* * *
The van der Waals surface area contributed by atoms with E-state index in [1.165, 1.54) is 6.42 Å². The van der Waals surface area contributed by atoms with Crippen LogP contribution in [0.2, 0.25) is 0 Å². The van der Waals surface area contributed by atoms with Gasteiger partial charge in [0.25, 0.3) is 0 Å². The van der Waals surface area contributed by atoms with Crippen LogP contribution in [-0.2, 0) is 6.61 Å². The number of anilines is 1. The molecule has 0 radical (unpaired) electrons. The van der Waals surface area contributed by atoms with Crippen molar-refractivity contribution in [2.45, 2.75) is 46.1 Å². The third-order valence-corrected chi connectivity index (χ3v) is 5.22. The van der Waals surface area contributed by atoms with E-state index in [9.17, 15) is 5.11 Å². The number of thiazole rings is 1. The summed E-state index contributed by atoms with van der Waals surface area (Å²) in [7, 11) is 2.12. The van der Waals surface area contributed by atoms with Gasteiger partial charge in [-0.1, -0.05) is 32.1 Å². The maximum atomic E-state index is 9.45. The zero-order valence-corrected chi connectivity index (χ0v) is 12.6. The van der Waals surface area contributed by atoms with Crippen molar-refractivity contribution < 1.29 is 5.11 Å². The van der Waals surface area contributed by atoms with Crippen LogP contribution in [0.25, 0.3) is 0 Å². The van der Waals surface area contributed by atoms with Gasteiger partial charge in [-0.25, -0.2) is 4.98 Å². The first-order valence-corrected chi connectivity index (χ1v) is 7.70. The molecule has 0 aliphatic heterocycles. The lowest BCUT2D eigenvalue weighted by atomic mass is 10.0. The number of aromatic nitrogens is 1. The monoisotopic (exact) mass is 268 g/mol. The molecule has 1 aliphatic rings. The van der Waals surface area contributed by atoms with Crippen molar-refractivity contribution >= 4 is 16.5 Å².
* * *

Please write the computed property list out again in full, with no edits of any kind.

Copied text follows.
The van der Waals surface area contributed by atoms with E-state index in [1.165, 1.54) is 6.42 Å². The van der Waals surface area contributed by atoms with Crippen LogP contribution in [0.2, 0.25) is 0 Å². The van der Waals surface area contributed by atoms with Gasteiger partial charge in [0.25, 0.3) is 0 Å². The van der Waals surface area contributed by atoms with Crippen LogP contribution in [-0.2, 0) is 6.61 Å². The number of anilines is 1. The molecule has 0 radical (unpaired) electrons. The van der Waals surface area contributed by atoms with Crippen molar-refractivity contribution in [2.45, 2.75) is 46.1 Å². The third-order valence-corrected chi connectivity index (χ3v) is 5.22. The van der Waals surface area contributed by atoms with E-state index in [9.17, 15) is 5.11 Å². The number of thiazole rings is 1. The summed E-state index contributed by atoms with van der Waals surface area (Å²) in [7, 11) is 2.12. The van der Waals surface area contributed by atoms with Gasteiger partial charge in [-0.1, -0.05) is 32.1 Å². The maximum atomic E-state index is 9.45. The zero-order valence-corrected chi connectivity index (χ0v) is 12.6. The van der Waals surface area contributed by atoms with Crippen molar-refractivity contribution < 1.29 is 5.11 Å². The van der Waals surface area contributed by atoms with Crippen LogP contribution in [0.25, 0.3) is 0 Å². The van der Waals surface area contributed by atoms with Gasteiger partial charge in [-0.25, -0.2) is 4.98 Å². The first-order valence-corrected chi connectivity index (χ1v) is 7.70. The molecule has 0 aliphatic heterocycles. The lowest BCUT2D eigenvalue weighted by atomic mass is 10.0. The number of aromatic nitrogens is 1. The monoisotopic (exact) mass is 268 g/mol. The molecule has 1 aliphatic rings. The van der Waals surface area contributed by atoms with Crippen molar-refractivity contribution >= 4 is 16.5 Å².